Contemporary barbering relies on dextrous electric clipper control and a knack for shading fades. The best barbers can carve designs into the side of someone’s head with measured strokes akin to maneuvering a motorized paintbrush. The outcomes, spanning degrees of hair length and fade severity, share the distinct sense of crispiness that characterizes fresh men’s haircuts worldwide.
This genre of male grooming lives its best incarnation within the barber shops that also act as public forums. At these spaces, patrons and barbers discuss ideas, share personal news and air grievances before an audience of people waiting for their name to be called. That a barber shop can embody a community hub often overshadows the wellness component inherent in the specific form of self care these businesses proffer.
Robin Sulier-Charney, Community Liaison with the ProMedica Cancer Institute, noticed the synergy between fresh haircuts and wellness during her work conducting blood pressure screenings in predominantly Black barber shops across Toledo. “When guys go into barber shops, not only are the barbers advocates of health, they’re also artists,” Sulier-Charney said. “What [the barbers] are doing in and of itself is ‘wellness.’”
Realizing that the parallel between wellness and the art of barbering warranted recognition, Sulier-Charney linked six local barbers with the Toledo Museum of Art (TMA) and its inclusivity-minded program The Circle. The result of the relationship between The Circle and local barbers emerged as The Art of the Cut, a veritable art event planned for Sunday, February 17, from 3:00 p.m. to 7:00 p.m. at the TMA Glass Pavilion’s GlasSalon (2444 Monroe).
“For the barbers, their effectiveness as community leaders and men’s wellness advocates has everything to do with their capacity as artists,” TMA Leadership Fellow Alyssa Greenberg said of the collaborative show.
Barbers performing during the exhibition include local hair care entrepreneurs Stacey Fletcher, owner of Fletcher’s Hair Design (1469 W Sylvania), James Foster, owner of Foster’s Barber Shop (1645 W Bancroft), Tawann Gaston, owner of Groomed (4145 Monroe), Jamal Grant, owner of Da Shop (422 East Broadway), Les Levesque, owner of Tal-Mon Barbershop (5201 Monroe) and Steve Parker, owner of Steve’s Sport-n-Cuts (4925 Dorr).
In addition to showcasing live cuts currently in vogue, the event format the barbers devised features 16 different haircuts that revisit distinct hairstyles from the 1950s, 60s, 70s, 80s, 90s and 2000s. Fusing elements from hair shows and fashion runways, this free art event will also feature a live DJ enhanced with libations via a cash bar.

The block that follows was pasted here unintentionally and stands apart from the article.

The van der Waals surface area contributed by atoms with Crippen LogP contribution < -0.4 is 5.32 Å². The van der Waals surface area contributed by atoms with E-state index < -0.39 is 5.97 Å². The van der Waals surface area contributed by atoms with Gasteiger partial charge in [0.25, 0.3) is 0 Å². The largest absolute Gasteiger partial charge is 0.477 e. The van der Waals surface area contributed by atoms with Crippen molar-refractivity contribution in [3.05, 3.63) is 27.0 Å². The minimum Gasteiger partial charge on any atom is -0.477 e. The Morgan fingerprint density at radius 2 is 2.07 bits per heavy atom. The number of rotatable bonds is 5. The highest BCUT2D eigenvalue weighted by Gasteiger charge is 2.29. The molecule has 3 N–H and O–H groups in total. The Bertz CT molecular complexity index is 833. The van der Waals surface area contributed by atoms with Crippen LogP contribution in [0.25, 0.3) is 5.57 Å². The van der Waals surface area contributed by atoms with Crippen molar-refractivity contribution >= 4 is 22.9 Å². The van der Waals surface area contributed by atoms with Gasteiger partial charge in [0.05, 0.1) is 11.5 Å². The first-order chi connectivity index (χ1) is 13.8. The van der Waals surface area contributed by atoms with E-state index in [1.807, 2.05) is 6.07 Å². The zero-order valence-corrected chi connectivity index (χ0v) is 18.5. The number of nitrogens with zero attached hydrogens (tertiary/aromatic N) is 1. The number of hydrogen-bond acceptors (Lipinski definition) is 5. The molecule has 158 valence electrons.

Blending the barber shop with the art institution
Let’s indulge in stereotyping art museums. The sounds people expect to hear are those of footsteps punctuated by docents imploring spectators to keep their distance from the static art. The art pieces the docents protect have been consigned to exclusive halls, hallowed by usually esoteric curators with advanced degrees who determine what extraordinarily valuable work qualifies for display. Though longstanding art institutions continually stride toward inclusivity, shaking the pesky perception that art museums are havens for moneyed intellectuals requires time.
In contrast, barber shops exemplify an art studio that roils with conversation. The barbers’ canvases are vital human beings. People seeking a world-class fade can sit down for close to 40 minutes and leave with a laudable cut for usually between $15 and $30.
Stacey Fletcher, a barber shop owner performing in the event, noted the gap between cutting hair in his barber shop and performing at the TMA.
“The barber shop is a totally different atmosphere,” Fletcher said. “At the Art Museum we’re almost like an art exhibit. Us and the client models, we’re like the picture, the pieces of art.”
Performing barber Les Levesque suggested that the Museum’s willingness to host a barber shop-focused event represents a gesture synthesizing two communities whose collaborations are scarce.
“It means that we are finally getting a chance to be able to bring some unity with the world of art and the world of haircutting,” Levesque said.
The art of staging the progressive art event
Billed by the Toledo Museum of Art as an art event that “examines the intersection of art and health, celebrating local Black barbers and their roles as artists and men’s wellness advocates,” The Art of the Cut symbolizes a tangible effort to balloon the museum’s sphere of influence among the demographic of barber shop patrons.
To performing barber Steve Parker, that the Toledo Museum of Art, the area’s foremost gatekeeper of fine art, is producing a show celebrating haircutting as art illustrates progress.
“It says they’re reaching out to the community to recognize barbering as being an art,” Parker said.
The TMA looks to pull a broader social benefit from its barber alliance. “The event positions art as something that is a positive social good,” Greenberg said. “Art is for everyone, art is even for people who think, ‘art is not for me.’”
“At our shop, we have a lot of diversity,” Levesque said. “The way we bring people together is through haircuts. Art brings people together just like a haircut can.”
The Art of the Cut | 3-7pm | Sunday, February 17
Toledo Museum of Art Glass Pavilion GlasSalon, 2444 Monroe St. toledomuseum.org/visit/events/circle-event-art-cut